Prayer and Meditation

Dear CCOV Family,

I am so pleased to hear how you are all carrying on in my absence with programs, speakers, and a plan to get to know one another more deeply.  How I wish I lived in Scottsdale!  Even though I am enjoying summer travels, sometimes it is hard living 100+ miles away.

Last weekend my good friend Sharon and I traveled to Las Vegas to meet up with some of our other friends. The best part was time spent with Sharon riding in the car.  She is one of the wisest, most deeply spiritual and Christian of my friends outside of our own church.  While passing through the high desert scenery, we had an intense discussion about prayer and meditation.  Her church, Unity, teaches that prayer is asking God for what we need and want (what we are mostly inclined to do), but meditation is more like “being still and knowing that I am God” (Psalm 46:10).  In other words, meditation is quieting our minds in order to listen to God speaking to us.  I just love the way that she differentiated prayer from meditation!  Immediately Psalm 19:14 sprang to mind: “May the words of my mouth and the meditations of my heart be acceptable in your sight, LORD, my Rock and my Redeemer.”  Her words and this verse from Psalms reminded me that prayer is a two-way street.  We ask for things, but we also need to carve out time to listen to God.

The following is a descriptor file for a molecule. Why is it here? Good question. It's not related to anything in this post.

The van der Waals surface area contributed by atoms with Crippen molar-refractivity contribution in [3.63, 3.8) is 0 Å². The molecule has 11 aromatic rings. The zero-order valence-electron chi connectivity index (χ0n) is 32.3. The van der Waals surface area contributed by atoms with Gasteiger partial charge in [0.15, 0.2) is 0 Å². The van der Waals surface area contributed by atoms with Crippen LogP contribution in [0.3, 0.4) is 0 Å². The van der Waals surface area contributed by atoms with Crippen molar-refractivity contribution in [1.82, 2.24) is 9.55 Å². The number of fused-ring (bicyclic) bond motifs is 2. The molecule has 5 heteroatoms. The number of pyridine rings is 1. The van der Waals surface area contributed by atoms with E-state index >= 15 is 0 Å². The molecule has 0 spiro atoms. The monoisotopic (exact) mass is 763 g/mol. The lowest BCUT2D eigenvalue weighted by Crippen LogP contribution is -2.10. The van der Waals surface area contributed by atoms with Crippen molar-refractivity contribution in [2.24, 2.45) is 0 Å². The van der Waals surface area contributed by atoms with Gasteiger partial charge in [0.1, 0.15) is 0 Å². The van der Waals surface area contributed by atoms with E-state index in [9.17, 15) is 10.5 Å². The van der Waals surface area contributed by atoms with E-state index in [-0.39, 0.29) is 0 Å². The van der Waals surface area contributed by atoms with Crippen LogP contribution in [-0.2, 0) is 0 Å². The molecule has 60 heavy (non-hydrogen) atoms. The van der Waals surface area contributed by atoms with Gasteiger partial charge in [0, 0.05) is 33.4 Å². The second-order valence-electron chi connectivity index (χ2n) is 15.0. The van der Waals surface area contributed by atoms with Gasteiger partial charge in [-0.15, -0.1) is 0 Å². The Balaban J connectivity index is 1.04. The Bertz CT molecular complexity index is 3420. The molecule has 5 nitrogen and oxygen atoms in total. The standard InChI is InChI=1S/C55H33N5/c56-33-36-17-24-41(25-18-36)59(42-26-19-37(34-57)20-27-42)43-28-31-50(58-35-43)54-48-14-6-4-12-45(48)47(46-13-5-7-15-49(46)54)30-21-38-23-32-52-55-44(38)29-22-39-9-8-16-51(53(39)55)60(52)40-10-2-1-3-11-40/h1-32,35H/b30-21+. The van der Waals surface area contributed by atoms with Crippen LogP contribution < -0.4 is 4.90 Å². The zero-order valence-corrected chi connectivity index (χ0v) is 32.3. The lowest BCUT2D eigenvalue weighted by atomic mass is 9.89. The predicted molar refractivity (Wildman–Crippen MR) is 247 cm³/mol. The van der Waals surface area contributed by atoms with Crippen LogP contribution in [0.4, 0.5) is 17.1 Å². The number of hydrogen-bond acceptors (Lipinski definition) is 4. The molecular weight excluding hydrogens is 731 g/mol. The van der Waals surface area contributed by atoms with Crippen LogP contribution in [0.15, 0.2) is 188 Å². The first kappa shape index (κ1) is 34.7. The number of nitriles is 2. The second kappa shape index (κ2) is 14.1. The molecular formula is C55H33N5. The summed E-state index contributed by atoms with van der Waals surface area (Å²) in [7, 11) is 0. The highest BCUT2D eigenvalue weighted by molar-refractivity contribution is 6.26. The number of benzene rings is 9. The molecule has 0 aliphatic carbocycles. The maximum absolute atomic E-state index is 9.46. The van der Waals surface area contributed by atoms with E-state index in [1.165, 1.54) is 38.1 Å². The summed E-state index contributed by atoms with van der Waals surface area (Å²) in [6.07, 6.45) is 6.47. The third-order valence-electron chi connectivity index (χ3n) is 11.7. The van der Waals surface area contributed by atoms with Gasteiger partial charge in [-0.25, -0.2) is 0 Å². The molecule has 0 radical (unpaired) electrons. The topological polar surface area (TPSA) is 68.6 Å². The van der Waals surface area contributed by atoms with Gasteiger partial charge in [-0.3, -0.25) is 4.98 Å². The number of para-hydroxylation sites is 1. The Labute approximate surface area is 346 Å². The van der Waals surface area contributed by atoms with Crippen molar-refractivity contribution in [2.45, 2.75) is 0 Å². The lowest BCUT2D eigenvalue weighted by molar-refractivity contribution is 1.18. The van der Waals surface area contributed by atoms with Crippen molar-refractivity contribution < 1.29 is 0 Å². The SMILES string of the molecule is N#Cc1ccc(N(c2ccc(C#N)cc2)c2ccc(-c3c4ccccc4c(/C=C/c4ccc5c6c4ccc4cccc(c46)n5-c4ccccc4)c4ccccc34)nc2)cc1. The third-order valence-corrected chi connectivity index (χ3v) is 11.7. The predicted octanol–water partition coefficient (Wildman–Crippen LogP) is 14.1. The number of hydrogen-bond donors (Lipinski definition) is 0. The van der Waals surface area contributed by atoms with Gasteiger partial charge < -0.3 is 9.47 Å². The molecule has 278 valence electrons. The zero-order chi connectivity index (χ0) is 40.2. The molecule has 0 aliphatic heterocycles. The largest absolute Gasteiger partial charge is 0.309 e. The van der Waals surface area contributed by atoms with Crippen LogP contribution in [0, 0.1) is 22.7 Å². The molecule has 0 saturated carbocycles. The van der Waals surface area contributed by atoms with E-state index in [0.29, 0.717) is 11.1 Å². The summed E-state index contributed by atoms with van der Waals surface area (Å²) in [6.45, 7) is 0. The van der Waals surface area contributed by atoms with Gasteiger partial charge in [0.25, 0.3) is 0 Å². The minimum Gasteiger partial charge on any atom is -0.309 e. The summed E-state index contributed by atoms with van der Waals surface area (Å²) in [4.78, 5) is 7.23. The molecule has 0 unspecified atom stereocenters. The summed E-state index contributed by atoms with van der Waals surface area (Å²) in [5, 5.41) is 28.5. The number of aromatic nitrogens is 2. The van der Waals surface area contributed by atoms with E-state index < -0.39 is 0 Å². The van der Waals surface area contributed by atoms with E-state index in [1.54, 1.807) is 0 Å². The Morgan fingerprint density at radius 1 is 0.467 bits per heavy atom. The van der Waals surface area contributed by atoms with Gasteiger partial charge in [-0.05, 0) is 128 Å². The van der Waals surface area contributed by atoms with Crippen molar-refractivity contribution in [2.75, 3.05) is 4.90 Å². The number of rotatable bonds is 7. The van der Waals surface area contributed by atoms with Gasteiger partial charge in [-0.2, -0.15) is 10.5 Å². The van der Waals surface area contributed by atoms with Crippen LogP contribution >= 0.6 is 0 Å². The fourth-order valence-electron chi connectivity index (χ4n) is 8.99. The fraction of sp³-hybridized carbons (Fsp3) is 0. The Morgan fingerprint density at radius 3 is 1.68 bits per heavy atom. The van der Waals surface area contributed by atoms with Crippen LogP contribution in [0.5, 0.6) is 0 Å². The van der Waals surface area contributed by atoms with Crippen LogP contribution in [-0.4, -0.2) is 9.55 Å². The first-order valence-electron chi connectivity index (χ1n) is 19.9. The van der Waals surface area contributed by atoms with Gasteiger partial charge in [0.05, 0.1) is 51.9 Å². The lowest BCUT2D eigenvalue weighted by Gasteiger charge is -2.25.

I confessed to Sharon that I have terrible time quieting my mind and listening to God.    She suggested several, disciplined approaches.  Mindfulness is one, something increasingly prescribed by medical practitioners.  I downloaded an app on my iPhone that guides me through a daily mindfulness meditation, but I haven’t been terribly faithful.  She suggested I call the Buddhist Temple in Chino Valley to see about a possible class, to which I would commit.  I vowed to do that or find some other structured, in-person practice that would hold me accountable.

Quieting our minds has never been much of a practice in our Christian circles, but oh how we need to do this!  Yoga teachers have long taught that the mind is like a “drunken monkey stung by a scorpion.”  Our brains are full of chatter, consumed by our concerns, but not terribly attuned to God’s reality. My next goal is to open more deeply to God and have the “meditations of my heart be acceptable in God’s sight.”  Perhaps we can share with one another one Sunday later this summer what our practices are of listening to God.  I will be most interested.

Grace and Peace,

Rev. Sandi